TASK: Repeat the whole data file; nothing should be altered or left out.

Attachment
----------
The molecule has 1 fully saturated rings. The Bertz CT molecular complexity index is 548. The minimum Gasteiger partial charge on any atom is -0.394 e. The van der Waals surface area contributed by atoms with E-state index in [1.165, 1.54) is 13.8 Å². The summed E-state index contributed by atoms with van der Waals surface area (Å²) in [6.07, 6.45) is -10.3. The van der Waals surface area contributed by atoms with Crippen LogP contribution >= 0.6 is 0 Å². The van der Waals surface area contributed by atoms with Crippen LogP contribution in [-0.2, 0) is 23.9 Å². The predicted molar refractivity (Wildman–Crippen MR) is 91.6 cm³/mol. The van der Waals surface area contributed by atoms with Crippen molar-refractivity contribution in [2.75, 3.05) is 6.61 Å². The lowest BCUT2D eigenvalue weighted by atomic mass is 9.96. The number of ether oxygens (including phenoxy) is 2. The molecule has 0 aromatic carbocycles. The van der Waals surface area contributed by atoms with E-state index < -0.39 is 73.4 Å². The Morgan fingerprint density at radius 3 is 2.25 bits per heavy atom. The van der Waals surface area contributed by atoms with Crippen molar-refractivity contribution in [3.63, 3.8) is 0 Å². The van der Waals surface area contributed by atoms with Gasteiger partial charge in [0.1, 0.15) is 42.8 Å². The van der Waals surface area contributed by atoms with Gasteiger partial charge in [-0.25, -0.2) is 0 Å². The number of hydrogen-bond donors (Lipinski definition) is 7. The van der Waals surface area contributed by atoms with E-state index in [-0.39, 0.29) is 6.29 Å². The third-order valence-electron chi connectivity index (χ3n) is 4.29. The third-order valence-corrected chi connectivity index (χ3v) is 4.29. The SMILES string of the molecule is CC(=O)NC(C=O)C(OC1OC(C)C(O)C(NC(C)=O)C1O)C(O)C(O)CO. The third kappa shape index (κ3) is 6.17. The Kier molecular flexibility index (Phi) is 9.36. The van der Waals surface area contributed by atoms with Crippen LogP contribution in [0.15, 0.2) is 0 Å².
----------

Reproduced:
The molecule has 1 fully saturated rings. The Bertz CT molecular complexity index is 548. The minimum Gasteiger partial charge on any atom is -0.394 e. The van der Waals surface area contributed by atoms with E-state index in [1.165, 1.54) is 13.8 Å². The summed E-state index contributed by atoms with van der Waals surface area (Å²) in [6.07, 6.45) is -10.3. The van der Waals surface area contributed by atoms with Crippen LogP contribution >= 0.6 is 0 Å². The van der Waals surface area contributed by atoms with Crippen LogP contribution in [-0.2, 0) is 23.9 Å². The predicted molar refractivity (Wildman–Crippen MR) is 91.6 cm³/mol. The van der Waals surface area contributed by atoms with Crippen molar-refractivity contribution in [2.75, 3.05) is 6.61 Å². The lowest BCUT2D eigenvalue weighted by atomic mass is 9.96. The number of ether oxygens (including phenoxy) is 2. The molecule has 0 aromatic carbocycles. The van der Waals surface area contributed by atoms with E-state index < -0.39 is 73.4 Å². The Morgan fingerprint density at radius 3 is 2.25 bits per heavy atom. The van der Waals surface area contributed by atoms with Crippen molar-refractivity contribution in [3.63, 3.8) is 0 Å². The van der Waals surface area contributed by atoms with Gasteiger partial charge in [0.1, 0.15) is 42.8 Å². The van der Waals surface area contributed by atoms with Gasteiger partial charge in [-0.25, -0.2) is 0 Å². The number of hydrogen-bond donors (Lipinski definition) is 7. The van der Waals surface area contributed by atoms with E-state index in [-0.39, 0.29) is 6.29 Å². The third-order valence-electron chi connectivity index (χ3n) is 4.29. The third-order valence-corrected chi connectivity index (χ3v) is 4.29. The SMILES string of the molecule is CC(=O)NC(C=O)C(OC1OC(C)C(O)C(NC(C)=O)C1O)C(O)C(O)CO. The third kappa shape index (κ3) is 6.17. The Kier molecular flexibility index (Phi) is 9.36. The van der Waals surface area contributed by atoms with Crippen LogP contribution in [0.15, 0.2) is 0 Å².